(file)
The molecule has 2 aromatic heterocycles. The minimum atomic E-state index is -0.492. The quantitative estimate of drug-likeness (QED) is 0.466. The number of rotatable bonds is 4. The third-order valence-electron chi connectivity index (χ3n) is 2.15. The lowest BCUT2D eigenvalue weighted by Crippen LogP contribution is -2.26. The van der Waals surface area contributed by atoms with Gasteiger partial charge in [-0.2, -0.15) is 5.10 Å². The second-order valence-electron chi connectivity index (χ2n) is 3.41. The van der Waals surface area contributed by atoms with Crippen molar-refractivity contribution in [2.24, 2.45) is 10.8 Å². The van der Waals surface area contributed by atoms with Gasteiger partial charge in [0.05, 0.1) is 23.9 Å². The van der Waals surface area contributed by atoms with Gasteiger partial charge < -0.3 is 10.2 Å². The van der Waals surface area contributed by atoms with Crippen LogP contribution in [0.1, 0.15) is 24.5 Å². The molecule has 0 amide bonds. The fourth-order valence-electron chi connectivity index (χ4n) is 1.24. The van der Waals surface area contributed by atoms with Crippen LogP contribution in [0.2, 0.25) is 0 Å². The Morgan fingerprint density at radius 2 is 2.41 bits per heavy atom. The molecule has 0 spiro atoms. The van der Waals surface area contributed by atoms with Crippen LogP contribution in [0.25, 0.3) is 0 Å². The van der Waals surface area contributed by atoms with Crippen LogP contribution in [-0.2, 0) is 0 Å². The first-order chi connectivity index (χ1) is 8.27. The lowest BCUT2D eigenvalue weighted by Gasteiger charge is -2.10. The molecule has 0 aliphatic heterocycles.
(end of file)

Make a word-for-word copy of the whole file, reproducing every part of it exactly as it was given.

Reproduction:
The molecule has 2 aromatic heterocycles. The minimum atomic E-state index is -0.492. The quantitative estimate of drug-likeness (QED) is 0.466. The number of rotatable bonds is 4. The third-order valence-electron chi connectivity index (χ3n) is 2.15. The lowest BCUT2D eigenvalue weighted by Crippen LogP contribution is -2.26. The van der Waals surface area contributed by atoms with Gasteiger partial charge in [-0.2, -0.15) is 5.10 Å². The second-order valence-electron chi connectivity index (χ2n) is 3.41. The van der Waals surface area contributed by atoms with Crippen molar-refractivity contribution in [2.24, 2.45) is 10.8 Å². The van der Waals surface area contributed by atoms with Gasteiger partial charge in [0.05, 0.1) is 23.9 Å². The van der Waals surface area contributed by atoms with Gasteiger partial charge < -0.3 is 10.2 Å². The van der Waals surface area contributed by atoms with Crippen LogP contribution in [0.1, 0.15) is 24.5 Å². The molecule has 0 amide bonds. The fourth-order valence-electron chi connectivity index (χ4n) is 1.24. The van der Waals surface area contributed by atoms with Crippen LogP contribution in [0.2, 0.25) is 0 Å². The Morgan fingerprint density at radius 2 is 2.41 bits per heavy atom. The molecule has 0 spiro atoms. The van der Waals surface area contributed by atoms with Crippen LogP contribution in [0.25, 0.3) is 0 Å². The van der Waals surface area contributed by atoms with Crippen LogP contribution in [-0.2, 0) is 0 Å². The first-order chi connectivity index (χ1) is 8.27. The lowest BCUT2D eigenvalue weighted by Gasteiger charge is -2.10. The molecule has 0 aliphatic heterocycles.